International Truck of the Year
Chrysler Town & Country Minivan
by Martha Hindes
decades there was a rather singular perception
about trucks. They fought through barely
passable roads to deliver goods or haul
work crews to sites. They endured hours
of daily driving duty. They hid behind
fences and in garages when their shift
was done and respectable transportation
to a more civilized function was needed.
That has changed as the category of trucks
began to branch out in different directions
to include sport utilities, crossovers
and minivans. Helping propell this change
is the 2008 ICOTY Truck of the Year winner,
the Chrysler Town & Country.
Chrysler Touts Town & Country as 2008 Truck
of the Year
Chrysler's legendary minivan is no stranger to popularity or ingenuity. However, something special was added to bring it top honors for 2008. By going beyond the limits of traditional thinking, Chrysler brought a daring, undaunted new Town & Country that offers everything including the proverbial dining room table.
Previous versions had established the boundaries for making the most of a utilitarian, sliding-door vehicle by offering expansive room for kids or cargo. Additionally, it was easy to load up with packages (some hidden beneath the floor) and served as a functional home base on a country-wide driving tour. The genius factor that appeared in 2008 is Swivel 'n Go, with seats that turn to face the rear row and a removable game/dining/work table.
Chrysler hasn't rested its laurels on a single, well-executed conviction. Added as well are dual DVD screens that let the young stay occupied separately without turning game time into a fight. Voice activated navigation with real-time traffic access, pinpoint lighting, dual-zone temperature controls and electronic stability among safety items enhance this revival. Besides, it's packaged with a range of engines, including a 3.3-liter flex fuel capable V-6, which offers mileage in the 17-23 mpg range for a base price at $23,190. We say it's no wonder this home on the highway captured the 2008 ICOTY Truck of the Year accolades.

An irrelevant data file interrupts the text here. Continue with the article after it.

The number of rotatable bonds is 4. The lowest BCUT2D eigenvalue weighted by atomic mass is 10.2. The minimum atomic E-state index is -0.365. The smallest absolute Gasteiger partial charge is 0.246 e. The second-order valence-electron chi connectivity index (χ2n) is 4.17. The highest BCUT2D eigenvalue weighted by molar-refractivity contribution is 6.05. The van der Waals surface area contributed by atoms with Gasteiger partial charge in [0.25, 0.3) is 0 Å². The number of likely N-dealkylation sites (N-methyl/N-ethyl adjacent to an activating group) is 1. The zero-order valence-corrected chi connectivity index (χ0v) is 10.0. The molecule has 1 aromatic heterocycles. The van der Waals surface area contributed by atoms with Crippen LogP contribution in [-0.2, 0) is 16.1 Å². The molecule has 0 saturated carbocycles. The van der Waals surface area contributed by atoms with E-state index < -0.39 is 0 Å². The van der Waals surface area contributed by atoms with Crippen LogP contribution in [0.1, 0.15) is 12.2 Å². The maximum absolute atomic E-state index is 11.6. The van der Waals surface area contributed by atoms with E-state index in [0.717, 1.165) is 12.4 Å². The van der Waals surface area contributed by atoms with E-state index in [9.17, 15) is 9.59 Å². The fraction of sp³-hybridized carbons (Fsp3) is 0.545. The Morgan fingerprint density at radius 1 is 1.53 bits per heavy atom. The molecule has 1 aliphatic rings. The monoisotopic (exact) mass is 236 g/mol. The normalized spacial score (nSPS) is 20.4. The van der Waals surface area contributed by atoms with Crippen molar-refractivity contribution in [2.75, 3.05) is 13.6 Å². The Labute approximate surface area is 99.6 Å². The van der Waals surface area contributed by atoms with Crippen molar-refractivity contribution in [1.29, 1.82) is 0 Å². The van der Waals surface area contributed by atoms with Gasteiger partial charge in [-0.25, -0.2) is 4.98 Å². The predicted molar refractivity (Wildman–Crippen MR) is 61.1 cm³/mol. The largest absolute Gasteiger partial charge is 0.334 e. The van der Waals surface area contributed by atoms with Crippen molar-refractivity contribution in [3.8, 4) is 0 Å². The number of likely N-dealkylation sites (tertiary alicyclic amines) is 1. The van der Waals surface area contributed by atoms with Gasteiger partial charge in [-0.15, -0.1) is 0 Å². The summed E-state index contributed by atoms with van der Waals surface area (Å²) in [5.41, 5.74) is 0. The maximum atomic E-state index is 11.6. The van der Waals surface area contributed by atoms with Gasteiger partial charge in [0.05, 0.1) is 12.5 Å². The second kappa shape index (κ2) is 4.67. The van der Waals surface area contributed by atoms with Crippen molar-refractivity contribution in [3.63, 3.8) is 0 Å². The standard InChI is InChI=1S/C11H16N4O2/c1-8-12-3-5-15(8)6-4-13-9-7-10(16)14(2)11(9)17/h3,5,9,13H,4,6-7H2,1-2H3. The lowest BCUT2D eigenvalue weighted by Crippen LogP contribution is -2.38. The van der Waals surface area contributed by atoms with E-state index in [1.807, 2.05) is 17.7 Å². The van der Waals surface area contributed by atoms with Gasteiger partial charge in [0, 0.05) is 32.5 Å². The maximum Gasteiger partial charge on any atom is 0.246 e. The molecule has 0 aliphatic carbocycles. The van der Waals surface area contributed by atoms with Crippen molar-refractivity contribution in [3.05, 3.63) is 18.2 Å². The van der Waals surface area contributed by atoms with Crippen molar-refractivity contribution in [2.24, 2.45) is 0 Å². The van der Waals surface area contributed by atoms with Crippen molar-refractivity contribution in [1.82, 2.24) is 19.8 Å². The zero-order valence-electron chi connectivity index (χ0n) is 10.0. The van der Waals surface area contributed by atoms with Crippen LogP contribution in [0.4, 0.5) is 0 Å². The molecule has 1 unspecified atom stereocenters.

Chevrolet Tahoe Hybrid
Getting the best gas mileage in a full-size sport utility takes a special kind of technology that has been evolving mostly in small autos. In introducing a hybrid version of its full-size sport utility Tahoe, Chevy has made a statement that fuel gains in large vehicles might account for more environmental protection than from a comparable number of smaller vehicles. The Tahoe Hybrid doesn't skimp on driving characteristics or performance in spite of its earth-saving ways. It's designed to be seamless except for the fascinating electronic gauge that shows hybrid activity on navigation screens. As a runner up for Truck of the Year, and 2008 SUV winner, the Tahoe Hybrid scores twice in the 2008 ICOTY rankings.
Can a crossover be considered sexy? Mazda seems to achieve sexiness in almost every vehicle it creates. Despite its larger size for seven and distance driving capabilities, this is true for the Mazda CX9 as well. Maybe that's a reason we couldn't resist adding this driver's crossover as a top three contender for ICOTY's 2008 Truck of the Year honors. Of any automaker, Mazda has learned how to make size look nimble, sleek, attractive and aerodynamic. The CX9 performs all of this at an affordable price ($30,035 base). We love the CX9's quick change ability, agile road manners and svelte shape from almost any angle. It loves us back with a huge helping of just plain fun, underscored by its 3.7-liter, 273-horsepower powerplant that delivers 16/22 mpg. Oh yes, its "Zoom Zoom" is still very much intact.